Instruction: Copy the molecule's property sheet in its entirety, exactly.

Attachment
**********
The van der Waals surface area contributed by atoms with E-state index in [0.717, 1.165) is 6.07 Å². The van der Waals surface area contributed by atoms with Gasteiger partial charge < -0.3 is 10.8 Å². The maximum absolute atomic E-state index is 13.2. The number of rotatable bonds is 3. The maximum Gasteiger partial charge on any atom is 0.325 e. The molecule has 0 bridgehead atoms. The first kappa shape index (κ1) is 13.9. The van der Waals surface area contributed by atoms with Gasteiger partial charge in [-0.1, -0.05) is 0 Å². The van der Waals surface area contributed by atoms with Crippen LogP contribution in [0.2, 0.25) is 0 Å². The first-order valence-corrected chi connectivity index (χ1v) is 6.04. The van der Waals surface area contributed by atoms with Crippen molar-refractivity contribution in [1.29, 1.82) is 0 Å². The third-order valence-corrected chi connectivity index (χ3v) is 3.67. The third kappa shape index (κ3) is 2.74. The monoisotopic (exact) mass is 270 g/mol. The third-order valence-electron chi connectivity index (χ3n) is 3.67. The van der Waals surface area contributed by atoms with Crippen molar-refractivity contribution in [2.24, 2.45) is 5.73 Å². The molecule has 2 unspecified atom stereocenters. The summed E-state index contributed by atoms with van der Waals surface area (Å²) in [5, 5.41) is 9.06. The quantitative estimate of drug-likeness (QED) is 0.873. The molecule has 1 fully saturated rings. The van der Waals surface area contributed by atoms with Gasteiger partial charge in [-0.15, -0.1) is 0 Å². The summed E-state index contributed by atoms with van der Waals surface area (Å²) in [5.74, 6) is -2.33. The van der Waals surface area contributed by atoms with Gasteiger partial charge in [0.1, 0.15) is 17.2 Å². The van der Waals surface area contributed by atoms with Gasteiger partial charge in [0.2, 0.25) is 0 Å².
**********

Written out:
The van der Waals surface area contributed by atoms with E-state index in [0.717, 1.165) is 6.07 Å². The van der Waals surface area contributed by atoms with Gasteiger partial charge < -0.3 is 10.8 Å². The maximum absolute atomic E-state index is 13.2. The number of rotatable bonds is 3. The maximum Gasteiger partial charge on any atom is 0.325 e. The molecule has 0 bridgehead atoms. The first kappa shape index (κ1) is 13.9. The van der Waals surface area contributed by atoms with Gasteiger partial charge in [-0.1, -0.05) is 0 Å². The van der Waals surface area contributed by atoms with Crippen LogP contribution in [0.2, 0.25) is 0 Å². The first-order valence-corrected chi connectivity index (χ1v) is 6.04. The van der Waals surface area contributed by atoms with Crippen molar-refractivity contribution in [1.29, 1.82) is 0 Å². The third-order valence-corrected chi connectivity index (χ3v) is 3.67. The third kappa shape index (κ3) is 2.74. The monoisotopic (exact) mass is 270 g/mol. The third-order valence-electron chi connectivity index (χ3n) is 3.67. The van der Waals surface area contributed by atoms with Crippen molar-refractivity contribution in [2.24, 2.45) is 5.73 Å². The molecule has 2 unspecified atom stereocenters. The summed E-state index contributed by atoms with van der Waals surface area (Å²) in [5, 5.41) is 9.06. The quantitative estimate of drug-likeness (QED) is 0.873. The molecule has 1 fully saturated rings. The van der Waals surface area contributed by atoms with Gasteiger partial charge in [-0.15, -0.1) is 0 Å². The summed E-state index contributed by atoms with van der Waals surface area (Å²) in [5.74, 6) is -2.33. The van der Waals surface area contributed by atoms with Gasteiger partial charge in [0.1, 0.15) is 17.2 Å². The van der Waals surface area contributed by atoms with Gasteiger partial charge in [0.2, 0.25) is 0 Å².